On my way to water the strawberries
at dusk—I gardened in those days—
I saw a raccoon clasping the outdoor spigot
like a sailor’s wheel, using both paws,
that seemed more and more like hands
as it kept twisting until water gushed
out of the copper nozzle and it drank.

I hadn’t thought of it in years, not even
after I saw another raccoon, high-stepping
the coyote fence midday with a limp vole
overhanging its mouth. Such a singular sight,
I had to tell you, and blurted it out as soon
as I saw you, a piece of domestic gossip
like the first crocus or noisy neighbors:

common property, like so much in marriage—
a small business, a friend called it, down to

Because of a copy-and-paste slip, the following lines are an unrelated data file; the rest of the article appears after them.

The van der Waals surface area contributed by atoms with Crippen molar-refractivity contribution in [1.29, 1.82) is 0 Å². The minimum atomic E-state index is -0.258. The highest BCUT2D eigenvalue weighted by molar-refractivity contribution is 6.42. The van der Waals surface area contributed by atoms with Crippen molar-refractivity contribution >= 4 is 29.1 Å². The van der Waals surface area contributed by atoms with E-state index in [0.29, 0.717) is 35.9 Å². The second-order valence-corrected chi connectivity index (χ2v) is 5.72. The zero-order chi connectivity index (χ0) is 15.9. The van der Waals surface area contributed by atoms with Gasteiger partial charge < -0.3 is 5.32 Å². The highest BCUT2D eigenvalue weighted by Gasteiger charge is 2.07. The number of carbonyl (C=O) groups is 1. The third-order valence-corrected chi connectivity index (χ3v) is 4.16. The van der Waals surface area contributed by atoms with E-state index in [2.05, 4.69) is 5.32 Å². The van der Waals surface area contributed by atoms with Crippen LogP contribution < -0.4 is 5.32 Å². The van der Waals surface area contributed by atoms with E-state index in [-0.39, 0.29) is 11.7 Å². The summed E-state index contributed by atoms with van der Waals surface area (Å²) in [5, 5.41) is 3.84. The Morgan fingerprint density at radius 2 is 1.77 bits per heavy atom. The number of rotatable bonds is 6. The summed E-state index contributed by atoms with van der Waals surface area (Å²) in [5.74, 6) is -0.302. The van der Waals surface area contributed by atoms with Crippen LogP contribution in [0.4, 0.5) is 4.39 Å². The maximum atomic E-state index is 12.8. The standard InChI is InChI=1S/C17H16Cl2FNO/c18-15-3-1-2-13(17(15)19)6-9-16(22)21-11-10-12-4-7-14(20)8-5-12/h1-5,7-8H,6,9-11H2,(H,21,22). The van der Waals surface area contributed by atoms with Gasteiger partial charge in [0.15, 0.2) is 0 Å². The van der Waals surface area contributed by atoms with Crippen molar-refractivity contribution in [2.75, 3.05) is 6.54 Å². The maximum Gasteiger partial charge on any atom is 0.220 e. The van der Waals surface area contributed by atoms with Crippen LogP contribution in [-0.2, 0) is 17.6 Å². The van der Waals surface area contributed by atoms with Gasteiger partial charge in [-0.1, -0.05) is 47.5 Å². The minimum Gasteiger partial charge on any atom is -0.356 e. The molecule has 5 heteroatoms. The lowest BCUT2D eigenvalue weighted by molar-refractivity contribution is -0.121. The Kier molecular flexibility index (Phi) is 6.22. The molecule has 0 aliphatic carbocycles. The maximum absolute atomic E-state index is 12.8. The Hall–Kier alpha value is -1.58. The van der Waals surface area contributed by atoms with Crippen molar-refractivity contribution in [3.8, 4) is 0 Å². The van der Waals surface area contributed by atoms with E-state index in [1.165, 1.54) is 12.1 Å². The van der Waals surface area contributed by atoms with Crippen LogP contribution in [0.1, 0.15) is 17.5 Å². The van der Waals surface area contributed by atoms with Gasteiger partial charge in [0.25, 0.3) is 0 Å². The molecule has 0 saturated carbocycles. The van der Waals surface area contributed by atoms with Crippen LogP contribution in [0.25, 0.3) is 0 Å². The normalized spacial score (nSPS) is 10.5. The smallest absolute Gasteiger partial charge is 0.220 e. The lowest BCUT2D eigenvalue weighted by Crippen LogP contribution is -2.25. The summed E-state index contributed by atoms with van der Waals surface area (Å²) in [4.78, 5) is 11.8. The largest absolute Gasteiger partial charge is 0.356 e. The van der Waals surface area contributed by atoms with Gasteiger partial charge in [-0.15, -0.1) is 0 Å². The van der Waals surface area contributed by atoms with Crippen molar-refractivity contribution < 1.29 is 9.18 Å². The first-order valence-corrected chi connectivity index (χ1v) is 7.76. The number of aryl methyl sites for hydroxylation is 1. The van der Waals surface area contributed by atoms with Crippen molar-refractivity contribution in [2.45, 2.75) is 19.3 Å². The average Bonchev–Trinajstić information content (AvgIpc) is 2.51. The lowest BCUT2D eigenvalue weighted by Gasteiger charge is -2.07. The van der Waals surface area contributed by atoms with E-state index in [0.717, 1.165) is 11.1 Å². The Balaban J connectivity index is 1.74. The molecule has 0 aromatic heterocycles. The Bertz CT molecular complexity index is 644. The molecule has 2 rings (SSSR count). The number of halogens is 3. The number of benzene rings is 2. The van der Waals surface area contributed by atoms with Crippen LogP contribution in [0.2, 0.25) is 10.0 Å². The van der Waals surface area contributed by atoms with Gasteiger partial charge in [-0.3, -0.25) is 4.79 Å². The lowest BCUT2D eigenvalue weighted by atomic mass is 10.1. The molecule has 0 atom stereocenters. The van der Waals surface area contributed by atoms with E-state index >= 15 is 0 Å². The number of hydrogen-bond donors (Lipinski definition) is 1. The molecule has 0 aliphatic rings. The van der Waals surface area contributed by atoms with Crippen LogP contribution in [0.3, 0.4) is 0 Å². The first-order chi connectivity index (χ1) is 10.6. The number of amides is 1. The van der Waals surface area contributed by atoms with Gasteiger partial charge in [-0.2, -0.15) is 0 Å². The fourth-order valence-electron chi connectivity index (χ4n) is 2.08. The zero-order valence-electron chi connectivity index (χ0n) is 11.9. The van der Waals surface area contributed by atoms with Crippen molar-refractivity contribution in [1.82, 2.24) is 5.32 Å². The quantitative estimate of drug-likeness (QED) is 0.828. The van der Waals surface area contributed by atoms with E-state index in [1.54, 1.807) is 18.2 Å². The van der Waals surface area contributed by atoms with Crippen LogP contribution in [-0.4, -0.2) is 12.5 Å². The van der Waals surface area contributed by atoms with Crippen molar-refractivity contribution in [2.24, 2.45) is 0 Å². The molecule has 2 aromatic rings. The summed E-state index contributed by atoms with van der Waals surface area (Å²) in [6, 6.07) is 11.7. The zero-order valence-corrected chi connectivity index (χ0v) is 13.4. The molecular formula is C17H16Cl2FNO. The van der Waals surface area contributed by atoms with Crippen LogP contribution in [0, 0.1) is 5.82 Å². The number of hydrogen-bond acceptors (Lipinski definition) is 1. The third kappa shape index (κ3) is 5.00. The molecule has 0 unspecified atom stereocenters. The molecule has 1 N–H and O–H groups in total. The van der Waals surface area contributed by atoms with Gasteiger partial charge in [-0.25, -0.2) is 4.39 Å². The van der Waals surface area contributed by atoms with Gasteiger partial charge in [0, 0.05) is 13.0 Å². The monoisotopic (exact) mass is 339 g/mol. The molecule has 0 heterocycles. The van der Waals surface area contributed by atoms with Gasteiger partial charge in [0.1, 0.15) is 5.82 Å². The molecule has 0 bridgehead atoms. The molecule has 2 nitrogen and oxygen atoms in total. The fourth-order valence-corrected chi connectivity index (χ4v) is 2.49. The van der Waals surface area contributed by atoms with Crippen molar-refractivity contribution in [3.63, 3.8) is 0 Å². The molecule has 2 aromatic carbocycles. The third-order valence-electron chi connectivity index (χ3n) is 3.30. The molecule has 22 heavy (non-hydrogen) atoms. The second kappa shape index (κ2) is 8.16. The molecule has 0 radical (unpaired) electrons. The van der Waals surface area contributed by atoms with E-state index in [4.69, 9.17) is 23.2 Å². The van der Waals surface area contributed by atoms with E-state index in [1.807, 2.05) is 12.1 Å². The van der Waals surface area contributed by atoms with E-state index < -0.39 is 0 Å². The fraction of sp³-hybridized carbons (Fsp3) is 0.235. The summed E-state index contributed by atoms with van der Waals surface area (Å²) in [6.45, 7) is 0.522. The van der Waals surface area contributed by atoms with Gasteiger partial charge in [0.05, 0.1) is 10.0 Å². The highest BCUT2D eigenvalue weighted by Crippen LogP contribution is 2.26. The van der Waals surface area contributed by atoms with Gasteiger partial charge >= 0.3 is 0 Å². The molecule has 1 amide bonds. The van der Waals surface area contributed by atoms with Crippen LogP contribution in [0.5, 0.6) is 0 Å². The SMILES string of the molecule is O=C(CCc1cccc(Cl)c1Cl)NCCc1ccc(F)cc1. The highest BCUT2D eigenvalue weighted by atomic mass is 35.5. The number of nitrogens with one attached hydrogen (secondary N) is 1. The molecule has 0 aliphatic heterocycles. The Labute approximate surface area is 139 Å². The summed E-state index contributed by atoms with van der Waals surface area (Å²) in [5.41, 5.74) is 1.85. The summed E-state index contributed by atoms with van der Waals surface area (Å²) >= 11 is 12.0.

the cooked books. Only later, after I recognized
the raccoon sauntering through a line
in one of your poems…only after the pressure
cooker of my displeasure caused you to recast
your raccoon and vole as skunk and mole,

did I flash on the one I’d seen decades before:
its lack of furtiveness, the air it had
of being within its rights, the way it took its time
to retrace its steps to turn the water off.
—Or did it amble on and let the water run?
No copyright protects idle talk, you might have said,
or, The imaginarium of marriage knows no bounds.